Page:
Burns injuries were complicated by acute stress disorder (ASD), characterized by anxiety, tearful outbursts (particularly at the end of visiting hours), insomnia, panic attacks, depression, delayed mobilization and erratic mood swings. The patient described a strange feeling of not being himself, and his fear of being alone was reinforced by failure of the hospital call system.
Day sleep was excessive and night was characterized by insomnia and recurrent nightmares during intermittent periods of sleep. He often panicked when he woke at night, and screamed for help if there was no one in the room. For 20 to 30 minutes after waking, he experienced feelings of dread, tachycardia, hyperventilation, sweating, subjective feelings of suffocation and visions of the walls closing in on him. He had frequent nightmares about escaping the burning nightclub, and he thrashed around on the bed causing further damage to his wounds. During one nightmare, he fell off the bed, panicked and maneuvered himself behind the door, preventing hospital staff from entering the room. After this event, the hospital had someone seated outside his room 24 hours a day, to comfort him when he woke in panic. Exacerbations of panic episodes were associated with changes in staff, room allocations and unfamiliar views from hospital windows.
ASD was intransient to standard treatment methods, and symptoms related to this condition persisted for 19 days after the Bali explosion. The hospitals Pain Management Unit felt that recovery, analgesia requirements and pain experience were influenced by cognitive factors, and they believed the patient might benefit from Virtual Hypnosis therapy. The patient was skeptical about the benefits of Virtual Hypnosis, and in the pre-treatment interview he was short tempered and provided terse replies to all interview questions. Other indicators of ASD observed during the pre-treatment interview included anxiety, distress, grey pallor, inconsistent vocal tonation, depressed body language (particularly facial expressions) and difficulty maintaining eye contact. The patient was negative to contraindications for Virtual Hypnosis (i.e. epilepsy, schizophrenia and vision impairment) and potentially positive to hypnotic susceptibility (i.e. childhood sleepwalker).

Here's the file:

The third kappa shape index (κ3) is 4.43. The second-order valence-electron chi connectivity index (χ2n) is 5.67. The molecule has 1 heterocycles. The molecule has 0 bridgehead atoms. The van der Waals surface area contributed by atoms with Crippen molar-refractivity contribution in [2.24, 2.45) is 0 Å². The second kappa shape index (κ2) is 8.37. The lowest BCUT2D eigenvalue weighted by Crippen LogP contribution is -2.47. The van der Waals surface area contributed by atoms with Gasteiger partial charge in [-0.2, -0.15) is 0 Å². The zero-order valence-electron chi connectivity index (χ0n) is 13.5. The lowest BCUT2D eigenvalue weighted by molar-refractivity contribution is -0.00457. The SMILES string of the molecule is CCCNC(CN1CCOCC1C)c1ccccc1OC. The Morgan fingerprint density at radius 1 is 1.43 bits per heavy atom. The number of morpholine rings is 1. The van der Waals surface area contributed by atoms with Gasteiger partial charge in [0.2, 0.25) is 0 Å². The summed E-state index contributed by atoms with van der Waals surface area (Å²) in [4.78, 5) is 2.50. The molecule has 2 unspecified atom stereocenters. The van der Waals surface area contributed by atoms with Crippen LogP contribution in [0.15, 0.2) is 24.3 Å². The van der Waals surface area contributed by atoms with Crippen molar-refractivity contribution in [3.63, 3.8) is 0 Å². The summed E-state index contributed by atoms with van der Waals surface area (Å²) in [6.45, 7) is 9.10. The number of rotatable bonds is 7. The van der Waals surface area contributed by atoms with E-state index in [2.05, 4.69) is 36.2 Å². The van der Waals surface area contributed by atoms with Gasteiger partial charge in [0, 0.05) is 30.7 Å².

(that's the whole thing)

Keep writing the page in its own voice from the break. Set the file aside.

The patient slept for several hours, without nightmares or recall of dreams, after his first day of treatment (19 days post explosion) with Virtual Hypnosis. His grey pallor disappeared, analgesia requirements were reduced and dread, tachycardia, hyperventilation, sweating and other panic related symptoms were absent when he woke the following morning. The following day, the patient described his Virtual Hypnosis experience, where he imagined that pain was associated with a rabbit in his garden. He imagined the rabbit was getting smaller, and his pain gradually diminished as the rabbit faded from view. The patient was asked to rate his pain experience, insomnia, anxiety, depression, panic, relaxation and sadness (Figures 1-7).